Kill Shot (2023)

Rating: **
Review Date: 8/27/23
Cast: Rachel Cook, Rib Hillis, Bobby Maximus, Mara Ohara, Xian Mikol

Never trust a pretty face. Especially if she's featured prominently on the box cover and isn't the main character.

Jackson Hardison (Rib Hillis) is a wilderness guide and former Navy SEAL whose marriage is on the rocks because he's emotionally distant and never at home. He's hired for an elk hunt by the devastatingly pretty Kate (Rachel Cook) and they stumble across a briefcase full of stolen cash from a plane that went down near the Canadian border. Naturally, a bunch of unsavory characters packing a lot of firepower come looking for the money, and soon the hunters become the hunted. Fortunately, Jackson's wilderness experience and superior military skills prove to be no match for the bad guys, but they aren't enough to save him from Kate.

The first thing you notice about the film is the gorgeous scenery, which was shot in Montana. It really is a good-looking production, and it's unfortunate that the acting, dialog, and action are so lacking. The pacing is also challenging, and the first hour is a real chore to sit through. The film is clearly a vanity project for Rib Hillis, who also wrote and produced it, and while he does a respectable job with the material, he's overburdened with carrying nearly all of the story's dramatic weight. Rachel Cook is stunning, but her role has little depth and her delivery tends to be a bit flat. Her character is pure poison and it's immediately apparent that she's up to no good and using Jackson as an unwitting pawn. She also looks great running around in her underwear, although I found those scenes so laughably cringy and gratuitous that I just couldn't take them seriously. And would it hurt to button her shirt just a little higher so that her boobs aren't constantly falling out? Sadly, her action scenes are terrible, which is on par with the rest of the action in the movie. It feels a bit like "The A-Team," where there are a lot of bullets fired into empty space, but it's not clear what's being shot at and no one seems to hit anything. It doesn't make a lot of sense and there's no rhythm, logic, or flow to what's going on. Even with former UFC fighter Bobby Maximus as a bad guy, the martial arts action is dreadful and not even worth going into.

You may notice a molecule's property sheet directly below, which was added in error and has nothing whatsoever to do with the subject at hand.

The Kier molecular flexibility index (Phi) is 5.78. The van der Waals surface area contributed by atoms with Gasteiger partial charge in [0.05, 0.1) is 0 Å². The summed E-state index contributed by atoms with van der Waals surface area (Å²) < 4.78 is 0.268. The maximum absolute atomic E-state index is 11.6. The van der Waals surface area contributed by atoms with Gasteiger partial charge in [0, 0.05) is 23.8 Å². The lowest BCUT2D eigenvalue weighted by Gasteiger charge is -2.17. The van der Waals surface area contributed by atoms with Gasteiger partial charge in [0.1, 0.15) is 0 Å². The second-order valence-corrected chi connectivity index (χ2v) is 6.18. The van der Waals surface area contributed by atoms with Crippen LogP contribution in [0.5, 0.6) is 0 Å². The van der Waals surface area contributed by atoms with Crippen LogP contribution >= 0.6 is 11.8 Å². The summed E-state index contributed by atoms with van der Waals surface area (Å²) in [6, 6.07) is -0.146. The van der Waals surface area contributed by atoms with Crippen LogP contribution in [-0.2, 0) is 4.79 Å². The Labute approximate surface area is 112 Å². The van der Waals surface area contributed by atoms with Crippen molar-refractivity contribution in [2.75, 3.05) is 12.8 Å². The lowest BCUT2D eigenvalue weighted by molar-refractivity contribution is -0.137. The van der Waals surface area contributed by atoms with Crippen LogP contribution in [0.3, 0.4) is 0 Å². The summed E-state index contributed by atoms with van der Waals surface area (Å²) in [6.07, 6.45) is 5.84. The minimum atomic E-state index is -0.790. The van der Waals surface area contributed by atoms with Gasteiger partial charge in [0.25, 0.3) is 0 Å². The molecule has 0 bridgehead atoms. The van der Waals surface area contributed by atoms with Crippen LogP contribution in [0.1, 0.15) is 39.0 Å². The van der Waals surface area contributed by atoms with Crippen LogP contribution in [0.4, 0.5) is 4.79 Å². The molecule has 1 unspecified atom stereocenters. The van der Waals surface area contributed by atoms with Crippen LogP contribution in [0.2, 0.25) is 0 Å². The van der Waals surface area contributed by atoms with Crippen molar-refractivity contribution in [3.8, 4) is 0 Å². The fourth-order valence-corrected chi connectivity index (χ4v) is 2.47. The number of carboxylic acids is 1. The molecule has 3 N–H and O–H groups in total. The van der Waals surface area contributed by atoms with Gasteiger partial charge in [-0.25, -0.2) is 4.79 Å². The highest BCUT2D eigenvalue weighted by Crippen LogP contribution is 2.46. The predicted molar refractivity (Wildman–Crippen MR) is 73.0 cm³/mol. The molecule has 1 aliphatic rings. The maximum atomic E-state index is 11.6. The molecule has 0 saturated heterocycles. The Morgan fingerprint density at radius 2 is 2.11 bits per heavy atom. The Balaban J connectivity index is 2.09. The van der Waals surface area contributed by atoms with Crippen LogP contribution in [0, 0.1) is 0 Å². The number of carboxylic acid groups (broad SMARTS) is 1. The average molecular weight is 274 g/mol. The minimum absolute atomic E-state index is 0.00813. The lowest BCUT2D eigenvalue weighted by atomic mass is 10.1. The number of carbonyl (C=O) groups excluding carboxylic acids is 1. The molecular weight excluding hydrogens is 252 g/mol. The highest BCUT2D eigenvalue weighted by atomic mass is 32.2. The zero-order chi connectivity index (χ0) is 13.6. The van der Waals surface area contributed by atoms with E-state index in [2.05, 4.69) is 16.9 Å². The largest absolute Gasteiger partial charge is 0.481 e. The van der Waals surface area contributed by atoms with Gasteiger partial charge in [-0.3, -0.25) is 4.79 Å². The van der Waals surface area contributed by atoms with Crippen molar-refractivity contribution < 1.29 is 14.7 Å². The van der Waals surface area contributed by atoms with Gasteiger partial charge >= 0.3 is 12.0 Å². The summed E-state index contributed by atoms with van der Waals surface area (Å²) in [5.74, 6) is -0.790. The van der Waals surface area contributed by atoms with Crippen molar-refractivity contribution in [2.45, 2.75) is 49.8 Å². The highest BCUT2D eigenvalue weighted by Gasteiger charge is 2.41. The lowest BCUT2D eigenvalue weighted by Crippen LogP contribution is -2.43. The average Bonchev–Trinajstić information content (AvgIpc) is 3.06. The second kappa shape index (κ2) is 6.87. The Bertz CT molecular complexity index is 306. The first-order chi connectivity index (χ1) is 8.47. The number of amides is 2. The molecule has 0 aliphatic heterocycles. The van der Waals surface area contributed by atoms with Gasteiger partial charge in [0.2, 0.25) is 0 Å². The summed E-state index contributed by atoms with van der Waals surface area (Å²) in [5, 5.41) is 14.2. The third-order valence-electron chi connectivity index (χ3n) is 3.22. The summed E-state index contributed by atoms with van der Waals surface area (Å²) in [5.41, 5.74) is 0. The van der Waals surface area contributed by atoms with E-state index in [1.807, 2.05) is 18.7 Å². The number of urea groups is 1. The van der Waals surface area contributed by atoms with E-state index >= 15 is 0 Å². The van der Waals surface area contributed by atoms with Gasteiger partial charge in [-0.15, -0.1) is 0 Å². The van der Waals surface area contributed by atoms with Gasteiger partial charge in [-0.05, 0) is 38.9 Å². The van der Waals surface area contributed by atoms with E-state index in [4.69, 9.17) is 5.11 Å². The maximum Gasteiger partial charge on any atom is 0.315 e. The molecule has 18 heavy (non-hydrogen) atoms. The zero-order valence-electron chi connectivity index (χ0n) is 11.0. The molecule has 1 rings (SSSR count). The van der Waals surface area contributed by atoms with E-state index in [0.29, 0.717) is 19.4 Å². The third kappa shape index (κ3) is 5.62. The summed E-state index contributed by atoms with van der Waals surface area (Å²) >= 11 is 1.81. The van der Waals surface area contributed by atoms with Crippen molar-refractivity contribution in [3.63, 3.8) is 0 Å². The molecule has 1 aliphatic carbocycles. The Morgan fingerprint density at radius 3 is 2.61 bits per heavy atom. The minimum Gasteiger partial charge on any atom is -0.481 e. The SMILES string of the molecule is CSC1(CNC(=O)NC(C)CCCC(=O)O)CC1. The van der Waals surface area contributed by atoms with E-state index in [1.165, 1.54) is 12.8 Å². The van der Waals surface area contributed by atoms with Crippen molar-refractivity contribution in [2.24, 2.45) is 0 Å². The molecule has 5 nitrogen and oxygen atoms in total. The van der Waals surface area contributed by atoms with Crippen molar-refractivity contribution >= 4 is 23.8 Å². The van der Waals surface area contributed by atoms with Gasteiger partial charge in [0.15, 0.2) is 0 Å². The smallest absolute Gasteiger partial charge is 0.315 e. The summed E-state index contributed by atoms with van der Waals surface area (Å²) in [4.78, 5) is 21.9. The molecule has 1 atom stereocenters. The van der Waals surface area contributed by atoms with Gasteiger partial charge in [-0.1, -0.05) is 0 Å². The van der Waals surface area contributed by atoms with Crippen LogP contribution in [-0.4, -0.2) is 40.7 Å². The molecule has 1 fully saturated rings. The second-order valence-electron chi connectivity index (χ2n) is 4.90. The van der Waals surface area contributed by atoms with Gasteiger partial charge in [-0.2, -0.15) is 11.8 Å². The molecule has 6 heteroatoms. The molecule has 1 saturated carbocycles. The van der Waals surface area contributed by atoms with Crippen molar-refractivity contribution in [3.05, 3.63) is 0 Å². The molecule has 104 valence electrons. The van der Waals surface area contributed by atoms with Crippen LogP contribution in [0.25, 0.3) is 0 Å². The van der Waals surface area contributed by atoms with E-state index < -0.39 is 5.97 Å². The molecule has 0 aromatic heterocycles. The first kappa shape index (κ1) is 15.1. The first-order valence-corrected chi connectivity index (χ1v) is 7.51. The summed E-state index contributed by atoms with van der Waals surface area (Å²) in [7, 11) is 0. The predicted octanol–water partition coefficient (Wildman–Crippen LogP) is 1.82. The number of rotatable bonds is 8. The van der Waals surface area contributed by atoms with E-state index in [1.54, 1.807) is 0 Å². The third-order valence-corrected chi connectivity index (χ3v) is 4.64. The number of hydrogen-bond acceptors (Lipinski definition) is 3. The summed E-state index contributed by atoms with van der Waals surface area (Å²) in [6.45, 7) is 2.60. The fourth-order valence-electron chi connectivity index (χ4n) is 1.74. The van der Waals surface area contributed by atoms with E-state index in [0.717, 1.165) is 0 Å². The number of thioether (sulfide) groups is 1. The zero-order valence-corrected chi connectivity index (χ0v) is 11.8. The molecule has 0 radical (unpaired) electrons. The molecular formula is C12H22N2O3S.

Not surprisingly, the writing is poor and I never could figure out where the money came from and who the bad guys actually were. I suppose in the end it doesn't matter - they're just a bunch of mercenaries hired to recover a briefcase full of cash and kill anyone who interferes. While I appreciated the film's cynicism and unapologetically bleak ending, it comes with a constant undercurrent of misogyny that runs throughout the story. I could have identified with that a lot easier back in my 20s, but I'm more sensitive to it now and I found the sexist attitudes a bit distasteful. Overall, I went in with low expectations and it lived up to them. The film is ultimately as mindless as its title, and while the leads are attractive and the scenery is beautiful, I can't recommend it unless you're a fan of Ms. Cook and her underwear.